Dr. Claeson works with medical students pursuing their doctor of osteopathic medicine (DO) degree, as well as allied health professionals pursing advanced degrees in physical therapy and physician assistant studies. She also supervises graduate students pursuing master's degrees in biomedical sciences. Her lectures discuss clinically relevant anatomy of the human head, neck, thorax, abdomen, and pelvis, taking into account both the developmental and evolutionary history of the human body. She continues to use hands-on, problem based learning with students in the laboratory setting to guide students through anatomical dissections.
Postdoctoral Researcher-in-Residence, Center for Ecology and Evolutionary Studies,
Ohio University, 2010 – 2012
PhD, Vertebrate Paleontology, The University of Texas at Austin, 2010
MS, Organismic and Evolutionary Biology, University of Massachusetts, 2002–2005
BS, Geology, Stony Brook University 1997– 2001
Dr. Claeson maintains four active areas of research in which students and volunteers at PCOM may participate in her lab; 1) Comparative Vertebrate Anatomy, 2) Variation in Human Anatomy, 3) Paleontology and Evolutionary Biology, and most recently 4) Collaborative work with Osteopathic Physicians. Tools and data types include histology, radiography, computed tomography, dissection, photography, illustration, and extensive literature reviews. Independent projects are encouraged that seek to answer questions about vertebrate form and function. Thus, if you have a desire to study a particular system or organism, she will work with you to develop a project.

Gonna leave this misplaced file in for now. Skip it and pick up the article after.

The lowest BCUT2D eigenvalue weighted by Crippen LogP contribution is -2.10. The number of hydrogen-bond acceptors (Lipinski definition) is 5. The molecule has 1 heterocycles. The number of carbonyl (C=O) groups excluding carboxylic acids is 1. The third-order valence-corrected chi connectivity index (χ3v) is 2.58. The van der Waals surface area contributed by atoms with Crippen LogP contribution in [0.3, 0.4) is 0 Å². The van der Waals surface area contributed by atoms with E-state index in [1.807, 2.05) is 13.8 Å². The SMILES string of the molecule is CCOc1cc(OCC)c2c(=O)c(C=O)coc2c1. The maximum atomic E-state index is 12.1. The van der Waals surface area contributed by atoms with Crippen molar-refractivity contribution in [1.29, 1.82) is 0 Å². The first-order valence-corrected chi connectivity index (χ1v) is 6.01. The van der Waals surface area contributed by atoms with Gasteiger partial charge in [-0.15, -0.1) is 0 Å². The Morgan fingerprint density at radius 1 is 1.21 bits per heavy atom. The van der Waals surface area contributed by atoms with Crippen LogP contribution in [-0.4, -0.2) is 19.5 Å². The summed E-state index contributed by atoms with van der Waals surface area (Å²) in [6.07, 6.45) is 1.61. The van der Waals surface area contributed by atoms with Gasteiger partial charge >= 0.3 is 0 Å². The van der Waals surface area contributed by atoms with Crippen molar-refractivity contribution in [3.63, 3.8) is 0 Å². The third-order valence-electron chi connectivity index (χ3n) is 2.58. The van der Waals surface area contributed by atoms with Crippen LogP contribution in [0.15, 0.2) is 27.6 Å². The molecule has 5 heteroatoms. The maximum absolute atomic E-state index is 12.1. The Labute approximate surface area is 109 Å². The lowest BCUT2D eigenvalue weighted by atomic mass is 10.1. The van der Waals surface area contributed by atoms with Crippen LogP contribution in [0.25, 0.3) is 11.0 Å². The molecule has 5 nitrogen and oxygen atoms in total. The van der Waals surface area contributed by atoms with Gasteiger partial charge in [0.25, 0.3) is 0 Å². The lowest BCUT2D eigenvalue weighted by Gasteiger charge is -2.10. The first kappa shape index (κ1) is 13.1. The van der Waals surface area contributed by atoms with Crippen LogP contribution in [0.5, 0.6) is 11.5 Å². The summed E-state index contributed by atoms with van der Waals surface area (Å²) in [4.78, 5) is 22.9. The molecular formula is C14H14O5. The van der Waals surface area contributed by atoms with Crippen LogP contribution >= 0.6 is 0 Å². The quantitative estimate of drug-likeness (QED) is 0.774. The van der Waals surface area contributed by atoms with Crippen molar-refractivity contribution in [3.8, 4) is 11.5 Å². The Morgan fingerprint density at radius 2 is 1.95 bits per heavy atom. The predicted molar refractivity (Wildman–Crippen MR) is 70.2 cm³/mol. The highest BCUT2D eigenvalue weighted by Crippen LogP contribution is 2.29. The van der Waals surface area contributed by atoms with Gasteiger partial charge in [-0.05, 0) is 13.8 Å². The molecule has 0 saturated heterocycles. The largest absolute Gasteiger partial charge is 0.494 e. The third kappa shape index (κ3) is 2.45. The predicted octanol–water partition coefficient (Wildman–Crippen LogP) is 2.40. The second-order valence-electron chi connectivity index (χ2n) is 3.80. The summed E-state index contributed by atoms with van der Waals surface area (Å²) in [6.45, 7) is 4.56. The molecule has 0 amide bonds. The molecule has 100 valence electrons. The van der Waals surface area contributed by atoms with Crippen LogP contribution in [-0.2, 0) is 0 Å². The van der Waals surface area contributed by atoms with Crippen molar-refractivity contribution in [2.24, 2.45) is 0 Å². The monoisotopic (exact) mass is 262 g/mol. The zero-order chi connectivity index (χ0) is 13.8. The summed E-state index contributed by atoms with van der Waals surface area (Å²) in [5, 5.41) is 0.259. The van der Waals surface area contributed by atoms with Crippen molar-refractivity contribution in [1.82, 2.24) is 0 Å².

Claeson, K. M., H. M. Sallam, P. M. O’Connor, and J. J. W. Sertich. 2014. A revision of the Upper Cretaceous lepidosirenid lungfishes from the Quseir Formation, Western Desert, Central Egypt. Journal of Vertebrate Paleontology Projected volume and issue 34(4).
Roberts, E. M., Lamanna, M.C, J. A. Clarke, J Meng, E. Gorscak, J.J. Sertich, P. M. O'Connor, K. M. Claeson, R. D. MacPhee. 2014. Stratigraphy and vertebrate paleoecology of latest Cretaceous-earliest Paleogene strata on Vega Island, Antarctica. Submitted to Palaeogeography, Palaeoclimatology, Palaeoecology 402(2014):55-72.
Claeson, K. M. 2014. The impacts of comparative anatomy of electric rays (Batoidea: Torpediniformes) on their systematic hypotheses. Journal of Morphology Early view DOI: 10.1002/jmor.20239.
Claeson, K. M., C. J. Underwood, and D. J. Ward. 2013. ƚTingitanius tenuimandibulus, a new platyrhinid batoid from the Turonian (Cretaceous) of Morocco and the Cretaceous radiation of the Platyrhinidae. Journal of Vertebrate Paleontology 33(5):1019-1036.
Holloway, W. L., K. M. Claeson, and F. R. O’Keefe. 2013. A virtual phytosaur endocast and its implications for sensory system evolution in archosaurs. Journal of Vertebrate Paleontology 33(4): 848-857.
Claeson, K. M. 2014. The Role of Guitarfish in the Origin of Skates and Rays. Society for Integrative and Comparative Biology, Annual Meeting.
Friedrich, S., S. Lee, S., K. M. Claeson, A. B. Ward. 2014. The effect of variable levels of retinoic acid and termperatures on vertebral process morphology in zebrafish, Danio rerio. Society for Integrative and Comparative Biology, Annual Meeting.
Holloway, W., Claeson, K. M., Sertich, J., Sallam, H., O'Connor, P. M. 2013. A new specimen of Enchodus (actinopterygii: protacanthopterygii) from the late Cretaceous of Egypt and its contribution to the western Tethyan distribution of the genus.
Stevens, W., Claeson, K. M, Stevens, N. J. 2013. Alestid fishes from the late Oligocene Nsungwe Formation of Tanzania. Supplement to the online Journal of Vertebrate Paleontology, p. 219.
National Science Foundation (PI-O’Connor, co-PIs K. Claeson, J. Sertich). ANT_118473, “Collaborative Research: Late Cretaceous-Paleogene vertebrates from Antarctica: Implications for paleobiogeography, paleoenvironment, and extinction in polar Gondwana,” $98,324.00, June 2012